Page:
Features | Partner Sites | Information | LinkXpress
Sign In
GLOBETECH PUBLISHING
JIB
BioConferenceLive

Targeting EZH2 May Prevent Development of B-cell Lymphomas

By BiotechDaily International staff writers
Posted on 30 May 2013
Image: Senior author Dr. Ari Melnick (Photo courtesy of Weill Cornell Medical College).
Image: Senior author Dr. Ari Melnick (Photo courtesy of Weill Cornell Medical College).
A "master regulator" gene has been identified in immune system B-cell lymphocytes that when mutated fails to maintain the normal cell phenotype, which prompts the B-cells to enter a phase of uncontrolled cell division that results in the type of cancer known as B-cell lymphoma.

Most B-cell lymphomas arise from germinal center (GC) B-cells, since they divide rapidly while at the same time mutating their antibody genes. In some cases other genes become mutated as well, which can eventually result in lymphoma formation. GCs are sites within lymph nodes where mature B lymphocytes rapidly proliferate, differentiate, mutate their antibodies, and class switch their antibodies during a normal immune response to an infection. GCs are an important part of the B-cell humoral immune response, and they develop dynamically after the activation of B-cells by T-dependent antigen.

Investigators at Weill Cornell Medical College (New York, NY, USA) examined the role of the protein encoded by the EZH2 (enhancer of zeste homolog 2, also known as histone-lysine N-methyltransferase) gene, which is highly expressed in GC B-cells, in the process leading up to lymphoma formation.

They reported in the May 13, 2013, issue of the journal Cancer Cell that EZH2 repressed proliferation checkpoint genes and helped establish chromatin domains at key regulatory loci to transiently block the differentiation of B-cells away from the GC phenotype. Genomic deletion or pharmacologic suppression of EZH2 expression with a chemical inhibitor suppressed GC formation and function.

"EZH2 is a master regulator protein that turns off the brakes that prevent cell division, so it allows cells to divide without stopping," said senior author Dr. Ari Melnick, professor of medicine at Weill Cornell Medical College. "EZH2 prevents germinal cells from transitioning to antibody-secreting cells. Indeed, in the normal immune system EZH2 prevents B-cells from exiting germinal centers so that these cells can continue to undergo sustained rapid cell division, which continues until the immune system says to stop. Then EZH2 goes away, and B-cells can develop into antibody-secreting cells, which send antibodies into the circulation to fight off infection. Germinal center cells absolutely require EZH2 and the lymphomas that arise from germinal center cells inherit that need regardless of whether they have mutations."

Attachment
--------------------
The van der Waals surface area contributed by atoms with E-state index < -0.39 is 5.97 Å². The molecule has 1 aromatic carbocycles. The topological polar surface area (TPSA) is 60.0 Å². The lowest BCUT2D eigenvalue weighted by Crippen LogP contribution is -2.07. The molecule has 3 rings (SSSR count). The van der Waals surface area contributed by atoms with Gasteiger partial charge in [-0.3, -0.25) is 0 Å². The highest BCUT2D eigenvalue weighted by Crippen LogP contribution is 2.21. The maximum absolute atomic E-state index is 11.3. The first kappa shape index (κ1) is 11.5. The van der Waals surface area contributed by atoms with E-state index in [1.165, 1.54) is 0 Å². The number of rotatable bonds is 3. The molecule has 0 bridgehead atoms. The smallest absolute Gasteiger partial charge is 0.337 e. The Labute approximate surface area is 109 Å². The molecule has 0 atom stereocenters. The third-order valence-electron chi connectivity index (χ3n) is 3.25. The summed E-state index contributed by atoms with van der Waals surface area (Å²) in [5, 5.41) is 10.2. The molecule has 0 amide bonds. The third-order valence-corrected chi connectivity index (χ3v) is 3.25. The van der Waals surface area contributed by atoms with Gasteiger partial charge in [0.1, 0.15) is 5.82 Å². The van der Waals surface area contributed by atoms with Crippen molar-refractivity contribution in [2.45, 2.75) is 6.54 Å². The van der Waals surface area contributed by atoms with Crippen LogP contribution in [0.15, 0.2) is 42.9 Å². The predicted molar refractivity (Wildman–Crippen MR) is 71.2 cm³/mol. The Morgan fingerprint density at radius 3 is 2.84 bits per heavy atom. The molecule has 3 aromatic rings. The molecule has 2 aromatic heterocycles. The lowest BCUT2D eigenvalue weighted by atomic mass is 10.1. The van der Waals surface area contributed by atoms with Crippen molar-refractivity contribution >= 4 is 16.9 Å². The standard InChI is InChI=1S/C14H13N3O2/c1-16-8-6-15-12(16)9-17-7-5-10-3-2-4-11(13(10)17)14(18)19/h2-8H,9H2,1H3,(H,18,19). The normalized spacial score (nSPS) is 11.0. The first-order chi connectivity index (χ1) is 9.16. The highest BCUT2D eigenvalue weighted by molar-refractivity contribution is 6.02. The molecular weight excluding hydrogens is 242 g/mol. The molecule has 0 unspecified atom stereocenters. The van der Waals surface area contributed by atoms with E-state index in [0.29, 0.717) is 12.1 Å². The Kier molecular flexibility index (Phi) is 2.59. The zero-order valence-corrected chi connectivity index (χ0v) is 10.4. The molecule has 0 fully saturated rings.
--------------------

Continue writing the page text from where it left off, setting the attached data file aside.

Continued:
"Researchers had thought EZH2 inhibitors would only help patients with a mutation in their EZH2 gene, which represents a small subset of lymphoma patients. What we found is that a majority of lymphomas turn out to be dependent on normal EZH2, not just mutated EZH2," said Dr. Melnick. "Our research indicates that these inhibitors will be remarkably effective. I am very optimistic."

Related Links:

Weill Cornell Medical College



comments powered by Disqus

Channels

Drug Discovery

view channel
Image: Molecular rendering of the crystal structure of parkin (Photo courtesy of Wikimedia Commons).

Cinnamon Feeding Blocks Development of Parkinson's Disease in Mouse Model

A team of neurological researchers has identified a molecular mechanism by which cinnamon acts to protect neurons from damage caused by Parkinson's disease (PD) in a mouse model of the syndrome.... Read more

Therapeutics

view channel
Image: This type of electronic pacemaker could become obsolete if induction of biological pacemaker cells by gene therapy proves successful (Photo courtesy of Wikimedia Commons).

Gene Therapy Induces Functional Pacemaker Cells in Pig Heart Failure Model

Cardiovascular disease researchers working with a porcine heart failure model have demonstrated the practicality of using gene therapy to replace implanted electronic pacemakers to regulate heartbeat.... Read more

Lab Technologies

view channel

Precise Ion Irradiation Dosing Method Developed for Cancer Therapy

Scientists are employing nuclear physics principles to provide more effective approaches to radiotherapy treatment for cancer patients. Radiation therapy using heavy ions is best suitable for cancer patients with tumors that are difficult to access, such as in the brain. These particles scarcely damage the penetrated... Read more

Business

view channel

Cancer Immunotherapy Sector Predicted to Surge to USD 9 Billion Across Major Pharma Through 2022

The immunotherapy market will experience substantial growth through 2022, increasing from USD 1.1 billion in 2012 to nearly USD 9 billion in 2022 (corresponding to 23.8% annual growth) in the United Kingdom, United States, France, Germany, Italy, Spain, and Japan, according to recent market research. This notable growth... Read more
 
Copyright © 2000-2014 Globetech Media. All rights reserved.